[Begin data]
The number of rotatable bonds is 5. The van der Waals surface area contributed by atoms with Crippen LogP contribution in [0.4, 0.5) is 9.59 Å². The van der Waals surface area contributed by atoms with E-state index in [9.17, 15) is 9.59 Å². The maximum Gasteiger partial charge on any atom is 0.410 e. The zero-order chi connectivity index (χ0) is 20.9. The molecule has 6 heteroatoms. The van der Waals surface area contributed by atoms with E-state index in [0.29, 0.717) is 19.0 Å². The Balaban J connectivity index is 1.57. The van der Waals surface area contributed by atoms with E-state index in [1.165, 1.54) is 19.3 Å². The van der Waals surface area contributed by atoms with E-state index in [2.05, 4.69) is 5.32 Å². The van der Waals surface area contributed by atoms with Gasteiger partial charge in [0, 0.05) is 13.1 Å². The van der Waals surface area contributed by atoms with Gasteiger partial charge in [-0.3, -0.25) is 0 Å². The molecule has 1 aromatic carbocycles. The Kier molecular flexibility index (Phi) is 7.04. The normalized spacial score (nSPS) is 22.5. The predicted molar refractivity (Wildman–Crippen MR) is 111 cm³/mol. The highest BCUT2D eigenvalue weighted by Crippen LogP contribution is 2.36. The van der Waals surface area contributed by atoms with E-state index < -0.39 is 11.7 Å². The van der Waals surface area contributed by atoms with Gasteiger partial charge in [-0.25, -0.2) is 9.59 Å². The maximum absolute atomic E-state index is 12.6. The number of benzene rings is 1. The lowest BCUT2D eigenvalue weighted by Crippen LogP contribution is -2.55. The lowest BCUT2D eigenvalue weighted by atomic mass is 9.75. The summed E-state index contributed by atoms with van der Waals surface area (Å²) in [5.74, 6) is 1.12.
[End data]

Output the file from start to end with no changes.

The number of rotatable bonds is 5. The van der Waals surface area contributed by atoms with Crippen LogP contribution in [0.4, 0.5) is 9.59 Å². The van der Waals surface area contributed by atoms with E-state index in [9.17, 15) is 9.59 Å². The maximum Gasteiger partial charge on any atom is 0.410 e. The zero-order chi connectivity index (χ0) is 20.9. The molecule has 6 heteroatoms. The van der Waals surface area contributed by atoms with E-state index in [0.29, 0.717) is 19.0 Å². The Balaban J connectivity index is 1.57. The van der Waals surface area contributed by atoms with E-state index in [1.165, 1.54) is 19.3 Å². The van der Waals surface area contributed by atoms with E-state index in [2.05, 4.69) is 5.32 Å². The van der Waals surface area contributed by atoms with Gasteiger partial charge in [0, 0.05) is 13.1 Å². The van der Waals surface area contributed by atoms with Gasteiger partial charge in [-0.3, -0.25) is 0 Å². The molecule has 1 aromatic carbocycles. The Kier molecular flexibility index (Phi) is 7.04. The normalized spacial score (nSPS) is 22.5. The predicted molar refractivity (Wildman–Crippen MR) is 111 cm³/mol. The highest BCUT2D eigenvalue weighted by Crippen LogP contribution is 2.36. The van der Waals surface area contributed by atoms with E-state index < -0.39 is 11.7 Å². The van der Waals surface area contributed by atoms with Gasteiger partial charge in [-0.25, -0.2) is 9.59 Å². The maximum absolute atomic E-state index is 12.6. The number of benzene rings is 1. The lowest BCUT2D eigenvalue weighted by Crippen LogP contribution is -2.55. The lowest BCUT2D eigenvalue weighted by atomic mass is 9.75. The summed E-state index contributed by atoms with van der Waals surface area (Å²) in [5.74, 6) is 1.12.